Modern Breed History
In 1824, General Lafayette introduced the first pair to America by bringing over two males to his friend J.S. Skinner, author of “The Dog and the Sportsman”. In 1850, British Queen Victoria owned a Pyrenean Mountain Dog and in 1885-86, the first Pyrenean Mountain Dogs were registered with the Kennel Club of London and shown at the Crystal Palace. In 1897 the breed “standard” or description on the breed was written by Count Henry de Bylandt. In 1907 two clubs were organized to perpetuate interest in the breed. The Argeles Gazost club and The Pastoure Club of Cauterets. Both of these clubs wrote standards that appear to be an elaboration of and consistent with the Bylandt work. It was not until 1909 that the first Pyrenean Mountain Dogs were introduced to England for breeding purposes by Lady Sybil Grant, daughter of Lord Roseberry. It was 26 years later (1935) that the Pyrenean was again bred in a kennel in England. At that time, MME Jeanne Harper Trois-Fontaines started her De Fontaney Kennel at Hyde Heath, Amersham, later becoming well known the world over and accounting for the many exports to distant lands. In Belgium and Northern France, Pyrenean Mountain Dogs were used until comparatively recent times for pulling small carts and delivering milk. In World War I the dogs were used in liaison work in several parts of the world. During the 1920’s The breed’s numbers (and quality) had been depleted in its native France, and a few dedicated breeders, headed by Monsieur Senac-Lagrange, worked to restore the breed to its former glory and joined together to form the Reunion Des Amateurs de Chiens Pyreneans which still exists today. This was the club that was responsible for the breed standard being published in 1927. This standard has served as a basis for all current standards for the breed. In America, a few dogs were brought here in the century following General Lafayette’s gift, but these dogs were pet and work dogs, and relatively few Americans knew of their presence, or of the breed.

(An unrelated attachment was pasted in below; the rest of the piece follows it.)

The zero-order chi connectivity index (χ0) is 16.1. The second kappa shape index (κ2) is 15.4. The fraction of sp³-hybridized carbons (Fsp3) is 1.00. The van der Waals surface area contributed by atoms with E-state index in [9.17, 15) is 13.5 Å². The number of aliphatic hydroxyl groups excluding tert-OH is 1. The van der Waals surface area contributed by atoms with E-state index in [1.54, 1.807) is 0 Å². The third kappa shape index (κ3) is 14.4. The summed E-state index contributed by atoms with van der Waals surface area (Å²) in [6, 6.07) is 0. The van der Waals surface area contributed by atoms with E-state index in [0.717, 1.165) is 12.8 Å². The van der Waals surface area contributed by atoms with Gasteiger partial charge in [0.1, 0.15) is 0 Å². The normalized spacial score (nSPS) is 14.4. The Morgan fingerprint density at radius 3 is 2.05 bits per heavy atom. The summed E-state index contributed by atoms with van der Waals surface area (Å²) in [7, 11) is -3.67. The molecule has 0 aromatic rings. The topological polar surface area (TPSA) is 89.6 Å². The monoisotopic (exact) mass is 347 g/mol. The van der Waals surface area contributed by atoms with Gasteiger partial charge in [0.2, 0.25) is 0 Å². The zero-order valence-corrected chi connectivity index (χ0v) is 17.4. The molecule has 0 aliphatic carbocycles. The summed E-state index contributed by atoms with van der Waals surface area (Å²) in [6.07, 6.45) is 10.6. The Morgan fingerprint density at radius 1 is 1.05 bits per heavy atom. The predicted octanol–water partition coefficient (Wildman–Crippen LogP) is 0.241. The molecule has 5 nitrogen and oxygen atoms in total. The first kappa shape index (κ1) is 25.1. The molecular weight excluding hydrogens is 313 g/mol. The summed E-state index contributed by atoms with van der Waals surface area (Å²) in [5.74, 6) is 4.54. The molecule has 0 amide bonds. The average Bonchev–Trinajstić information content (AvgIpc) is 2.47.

First Kennel in the U.S.A.
In 1931, Mr. and Mrs. Francis V. Crane imported several specimens to seriously launch the new breed with the founding of the Basquarie Kennels at Needham, Massachusetts. This Kennel became the largest Pyrenean kennel ever to be established, and its breeding line and stud dogs supplied the network of smaller breeders throughout the United States and other countries. Their efforts provided the breed with an atmosphere in which it could thrive and prosper. Mr. and Mrs. Crane imported over 60 dogs from Europe, primarily from France up until the time active hostilities of World War II broke out. Without Mr. and Mrs. Crane and their interest in the breed, it is doubtful whether the great French bloodlines of the time could have survived the occupation and ravages of World War II. In it’s native France, the detrimental effects of two world wars was evident on the state of the breed, but again, the leadership and devotion of Monsieur Bernard Senac-Lagrange got the breed back on its feet again. The American Kennel Club accorded the Great Pyrenees official recognition in February 1933 and beginning April 1933, separate classification began for the breed at licensed shows. Today, basically the Great Pyrenees is a companion and family dog. Most of our dogs never see a show ring, but they are entrusted and beloved members in homes and may function as livestock guardian dogs on farms and ranches.